Illinois Drug Testing Laws 2024

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Illinois Drug Testing Laws 2024

Even though Illinois has had a regulated cannabis market since January 1, 2020, the state does not currently have a general drug testing law. Nevertheless, several statutes determine workplace drug testing policies for private and public employers statewide. For instance, Section 10-50 of the Illinois Cannabis Regulation and Taxation Act permits employers to adopt reasonable zero-tolerance or drug-free workplace policies. In addition, it allows them to conduct drug testing (based on these policies) on employees who are either at the workplace or on call, and discipline those who fail these tests. Employees are considered “on call” when they have been informed by their employer at least 24 hours ahead of time that they might be called to work or perform tasks related to their job, either at their workplace or previously designated offsite locations.

Other key laws that affect workplace drug testing in Illinois are:

  • The Right to Privacy in the Workplace Act – This protects employees from being fired for using cannabis (and other lawful products) outside the workplace during non-working and non-call hours. This law also makes it unlawful to refuse to hire individuals who use lawful products or discriminate against them in the workplace for off-duty cannabis consumption
  • The Police and Community Relations Improvement Act - This Act mandates local law enforcement agencies to adopt written drug testing policies for officer-involved shootings
  • The Drug Free Workplace Act – It requires employers with at least 25 employees who wish to receive state grants or execute contracts worth $5,000 or more to certify that they can provide drug-free workplaces

These laws collectively outline procedures and requirements for workplace drug testing in Illinois to provide a balance between ensuring employers’ interests are maintained and protecting employees from undue discrimination. Municipalities typically adhere to statewide regulations and are generally not authorized to enact ordinances regulating workplace drug testing in their localities.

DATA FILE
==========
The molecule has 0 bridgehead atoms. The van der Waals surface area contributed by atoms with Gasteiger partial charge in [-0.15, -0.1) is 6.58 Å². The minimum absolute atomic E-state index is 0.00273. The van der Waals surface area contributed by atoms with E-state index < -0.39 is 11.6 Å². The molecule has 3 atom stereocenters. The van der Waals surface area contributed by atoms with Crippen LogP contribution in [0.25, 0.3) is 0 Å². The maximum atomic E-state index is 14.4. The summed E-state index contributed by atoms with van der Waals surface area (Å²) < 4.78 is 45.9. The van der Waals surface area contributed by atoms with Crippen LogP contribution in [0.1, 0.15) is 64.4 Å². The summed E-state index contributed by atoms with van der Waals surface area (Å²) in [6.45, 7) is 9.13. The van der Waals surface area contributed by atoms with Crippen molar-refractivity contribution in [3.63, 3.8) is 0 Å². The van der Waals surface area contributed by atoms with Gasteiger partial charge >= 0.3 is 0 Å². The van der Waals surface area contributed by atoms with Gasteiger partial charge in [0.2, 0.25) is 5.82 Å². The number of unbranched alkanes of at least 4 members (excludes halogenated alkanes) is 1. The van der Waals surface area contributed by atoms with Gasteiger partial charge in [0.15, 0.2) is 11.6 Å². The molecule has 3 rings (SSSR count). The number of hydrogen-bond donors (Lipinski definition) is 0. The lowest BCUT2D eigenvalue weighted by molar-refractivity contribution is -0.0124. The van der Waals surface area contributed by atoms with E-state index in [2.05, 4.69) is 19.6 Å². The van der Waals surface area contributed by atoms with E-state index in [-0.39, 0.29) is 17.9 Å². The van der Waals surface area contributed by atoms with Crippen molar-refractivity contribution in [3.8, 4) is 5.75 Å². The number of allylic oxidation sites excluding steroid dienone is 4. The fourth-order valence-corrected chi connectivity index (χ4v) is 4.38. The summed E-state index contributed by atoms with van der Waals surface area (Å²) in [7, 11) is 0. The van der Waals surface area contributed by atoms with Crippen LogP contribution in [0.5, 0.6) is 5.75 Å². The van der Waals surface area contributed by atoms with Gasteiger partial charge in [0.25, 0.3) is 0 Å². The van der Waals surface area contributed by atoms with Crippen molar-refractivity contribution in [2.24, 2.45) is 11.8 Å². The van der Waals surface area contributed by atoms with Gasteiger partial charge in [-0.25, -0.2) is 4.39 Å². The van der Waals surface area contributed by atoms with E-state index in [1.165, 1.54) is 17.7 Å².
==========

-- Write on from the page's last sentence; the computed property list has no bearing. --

What Kinds of Drug Tests Can Employers Conduct in Illinois?

Employers in Illinois can legally test employees for a broad scope of controlled substances, including cocaine, meth, PCP, peyote, heroin, morphine, fentanyl, other similar opiates and opioid derivatives, and cannabis. There are no limits to the types of marijuana tests that are allowed, and many employees typically conduct:

  • Pre-employment Tests: These are usually done as a condition of employment
  • Random Tests: These are typically done without prior notice but can only be done on employees who are on the employer's premises or on-call
  • Reasonable suspicion/Impairment Tests: These are conducted when the employer suspects an employee is adversely under the influence of cannabis at the workplace or reasonably believes that their performance is being impaired by marijuana use
  • Probationary/Return-to-duty Tests: These are usually done on employees who have completed a drug rehab program and are administered unannounced
  • Post-accident Testing: These are conducted after work-related accidents that result in bodily injury or property damage

Employees are usually required to provide urine samples for drug tests in Illinois. However, saliva, blood, or hair samples may also be collected, depending on the test method and specific substances being tested.

Can Employers Do Random Drug Testing in Illinois?

Per Section 10-50 of the state’s Cannabis Regulation and Taxation Act, employers in Illinois can conduct random drug testing on their employees, provided this requirement is included in the employer’s workplace drug policy. This policy should be clearly communicated to employees and made readily available to them. Employers are also given discretion over their preferred drug testing procedures and notification protocols. However, they must be reasonable and non-discriminatory. Where a random drug test is to be conducted because an employee is believed to be impaired or under the influence of cannabis, the employee has the right to contest the basis of this determination.

What Happens if You Fail a Drug Test in Illinois for a Job?

The employer's workplace drug policy largely determines the sanctions for failing a drug test in Illinois. These sanctions can range from mandatory drug counseling and enrolment in rehabilitation programs to outright termination. However, the Illinois Right to Privacy in the Workplace Act prohibits employers from disciplining employees who fail drug tests if the drugs are lawful products, like cannabis, used off-duty unless they can prove otherwise. Note that this law does not cover employees of non-profit organizations whose primary purpose or objective is to discourage the use of these lawful products.

Can I Be Fired for Refusing a Drug Test in Illinois?